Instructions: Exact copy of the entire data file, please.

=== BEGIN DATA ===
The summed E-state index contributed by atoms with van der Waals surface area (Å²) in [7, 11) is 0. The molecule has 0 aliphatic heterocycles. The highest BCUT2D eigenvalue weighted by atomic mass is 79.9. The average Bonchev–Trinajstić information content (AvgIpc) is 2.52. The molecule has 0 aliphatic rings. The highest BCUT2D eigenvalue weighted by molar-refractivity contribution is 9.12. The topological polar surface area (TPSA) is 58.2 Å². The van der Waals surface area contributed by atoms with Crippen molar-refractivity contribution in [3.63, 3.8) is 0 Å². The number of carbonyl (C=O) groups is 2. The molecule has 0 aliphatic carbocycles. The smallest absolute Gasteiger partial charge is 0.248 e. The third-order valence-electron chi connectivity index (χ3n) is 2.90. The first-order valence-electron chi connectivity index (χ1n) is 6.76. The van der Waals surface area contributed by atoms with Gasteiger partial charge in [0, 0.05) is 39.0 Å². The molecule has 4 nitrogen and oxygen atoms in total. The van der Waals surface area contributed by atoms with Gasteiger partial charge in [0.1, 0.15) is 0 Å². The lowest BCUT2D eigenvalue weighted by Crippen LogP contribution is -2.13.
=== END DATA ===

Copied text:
The summed E-state index contributed by atoms with van der Waals surface area (Å²) in [7, 11) is 0. The molecule has 0 aliphatic heterocycles. The highest BCUT2D eigenvalue weighted by atomic mass is 79.9. The average Bonchev–Trinajstić information content (AvgIpc) is 2.52. The molecule has 0 aliphatic rings. The highest BCUT2D eigenvalue weighted by molar-refractivity contribution is 9.12. The topological polar surface area (TPSA) is 58.2 Å². The van der Waals surface area contributed by atoms with Crippen molar-refractivity contribution in [3.63, 3.8) is 0 Å². The number of carbonyl (C=O) groups is 2. The molecule has 0 aliphatic carbocycles. The smallest absolute Gasteiger partial charge is 0.248 e. The third-order valence-electron chi connectivity index (χ3n) is 2.90. The first-order valence-electron chi connectivity index (χ1n) is 6.76. The van der Waals surface area contributed by atoms with Gasteiger partial charge in [0, 0.05) is 39.0 Å². The molecule has 4 nitrogen and oxygen atoms in total. The van der Waals surface area contributed by atoms with Gasteiger partial charge in [0.1, 0.15) is 0 Å². The lowest BCUT2D eigenvalue weighted by Crippen LogP contribution is -2.13.